If you are still struggling and want to continue then ask for more help or try an alternative route. If you originally sought help from your midwife maybe try a qualified feeding counsellor next time. I spoke to 3 different midwives before I finally got Alex to latch on properly.

4. Dress for the occasion - Establishing breastfeeding with a newborn can be very difficult, learning to breastfeed in unsuitable clothing can feel pretty much impossible. I find nursing tops to be a godsend in those first few weeks, not only are they great for feeding discretely but they also make it easy for your baby to get to their milk without loads of clothes getting in the way. The Bshirt is a great example of a nursing top you can feed comfortably and confidently in, you can wear it under normal clothes and you just pull down the bottom layer to latch baby on.

5. Trust your body and your instincts - Us ladies have boobs for the sole purpose of providing our babies with milk. Our bodies are built to nourish our babies but it is something both us mums and our children need to learn how to do. Mothers who are efficient at feeding right from day 1 are a rarity, breastfeeding is a skill and it takes time to perfect. What has really helped me in times I have doubted my body's ability to feed my baby (do I have enough milk? Is he starving? Ah, I wish I could see how much he's taking!) is just reminding myself that my body and baby are working together and if something wasn't right then I would just know. Gut instinct is a powerful thing, trust in your body and if you feel something is wrong then ask for help.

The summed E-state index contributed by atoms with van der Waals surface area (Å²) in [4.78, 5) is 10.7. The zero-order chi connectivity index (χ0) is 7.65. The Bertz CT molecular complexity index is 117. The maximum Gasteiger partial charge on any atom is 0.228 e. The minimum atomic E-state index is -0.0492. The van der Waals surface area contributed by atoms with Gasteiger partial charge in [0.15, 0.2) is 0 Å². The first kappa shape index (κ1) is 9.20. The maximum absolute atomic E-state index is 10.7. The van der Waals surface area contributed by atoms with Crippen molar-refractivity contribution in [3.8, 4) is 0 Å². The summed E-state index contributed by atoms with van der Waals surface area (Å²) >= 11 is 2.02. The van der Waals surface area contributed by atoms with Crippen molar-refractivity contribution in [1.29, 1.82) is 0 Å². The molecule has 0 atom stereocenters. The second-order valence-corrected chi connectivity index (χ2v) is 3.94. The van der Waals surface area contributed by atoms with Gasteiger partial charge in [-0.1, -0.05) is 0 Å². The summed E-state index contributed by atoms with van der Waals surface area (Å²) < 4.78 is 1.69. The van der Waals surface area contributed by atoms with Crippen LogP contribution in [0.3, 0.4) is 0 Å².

6. Don't worry about feeding in public - It feels likes a big deal at the start, getting your breast out in a public place but once you've done it a couple times it doesn't feel scary at all. I have written a whole separate post about breastfeeding in public with confidence but just know you are not doing anything wrong, you're simply feeding your baby and its within your legal rights to do so.

If you are pregnant and considering breastfeeding or a new mum trying to get breastfeeding established, I hope this post has been useful. You are doing an amazing thing breastfeeding your baby and I am sure you will be feeding happily and confidently in no time. If it doesn't work out then don't worry about that either, you're still just as amazing. You got this mama.

If you want more support and advice here are some useful resources -
La Leche League
NCT breastfeeding advice
The breastfeeding network


This Blog was a guest post by mum and blogger Wendy who writes the Naptime Natter blog. You can find more great stuff from @naptimenatter on twitter and @wendy_naptimenatterblog on Instagram